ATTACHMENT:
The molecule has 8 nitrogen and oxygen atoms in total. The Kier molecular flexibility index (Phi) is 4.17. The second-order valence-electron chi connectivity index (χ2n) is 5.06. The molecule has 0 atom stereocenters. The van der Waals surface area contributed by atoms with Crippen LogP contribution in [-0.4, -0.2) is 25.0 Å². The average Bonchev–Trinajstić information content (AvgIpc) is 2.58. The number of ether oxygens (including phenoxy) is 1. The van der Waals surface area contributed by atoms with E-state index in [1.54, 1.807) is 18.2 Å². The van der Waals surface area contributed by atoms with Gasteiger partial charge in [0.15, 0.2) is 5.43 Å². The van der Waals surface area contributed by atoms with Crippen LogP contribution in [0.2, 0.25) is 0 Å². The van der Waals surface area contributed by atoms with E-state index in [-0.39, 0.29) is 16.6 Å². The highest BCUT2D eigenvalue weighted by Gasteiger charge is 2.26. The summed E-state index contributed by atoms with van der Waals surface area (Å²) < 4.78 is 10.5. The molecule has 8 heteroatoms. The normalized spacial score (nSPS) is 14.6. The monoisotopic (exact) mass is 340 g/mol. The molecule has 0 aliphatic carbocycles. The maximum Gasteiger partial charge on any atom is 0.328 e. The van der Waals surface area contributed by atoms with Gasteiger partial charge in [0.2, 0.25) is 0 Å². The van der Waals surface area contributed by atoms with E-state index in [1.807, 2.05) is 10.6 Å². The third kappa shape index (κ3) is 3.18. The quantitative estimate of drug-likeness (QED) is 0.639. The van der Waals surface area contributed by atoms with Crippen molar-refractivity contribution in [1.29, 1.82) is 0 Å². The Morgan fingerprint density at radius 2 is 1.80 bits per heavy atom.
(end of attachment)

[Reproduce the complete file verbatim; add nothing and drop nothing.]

The molecule has 8 nitrogen and oxygen atoms in total. The Kier molecular flexibility index (Phi) is 4.17. The second-order valence-electron chi connectivity index (χ2n) is 5.06. The molecule has 0 atom stereocenters. The van der Waals surface area contributed by atoms with Crippen LogP contribution in [-0.4, -0.2) is 25.0 Å². The average Bonchev–Trinajstić information content (AvgIpc) is 2.58. The number of ether oxygens (including phenoxy) is 1. The van der Waals surface area contributed by atoms with E-state index in [1.54, 1.807) is 18.2 Å². The van der Waals surface area contributed by atoms with Gasteiger partial charge in [0.15, 0.2) is 5.43 Å². The van der Waals surface area contributed by atoms with Crippen LogP contribution in [0.2, 0.25) is 0 Å². The van der Waals surface area contributed by atoms with E-state index in [-0.39, 0.29) is 16.6 Å². The highest BCUT2D eigenvalue weighted by Gasteiger charge is 2.26. The summed E-state index contributed by atoms with van der Waals surface area (Å²) < 4.78 is 10.5. The molecule has 8 heteroatoms. The normalized spacial score (nSPS) is 14.6. The monoisotopic (exact) mass is 340 g/mol. The molecule has 0 aliphatic carbocycles. The maximum Gasteiger partial charge on any atom is 0.328 e. The van der Waals surface area contributed by atoms with Gasteiger partial charge in [0.2, 0.25) is 0 Å². The van der Waals surface area contributed by atoms with E-state index in [1.807, 2.05) is 10.6 Å². The third kappa shape index (κ3) is 3.18. The quantitative estimate of drug-likeness (QED) is 0.639. The van der Waals surface area contributed by atoms with Crippen molar-refractivity contribution in [1.29, 1.82) is 0 Å². The Morgan fingerprint density at radius 2 is 1.80 bits per heavy atom.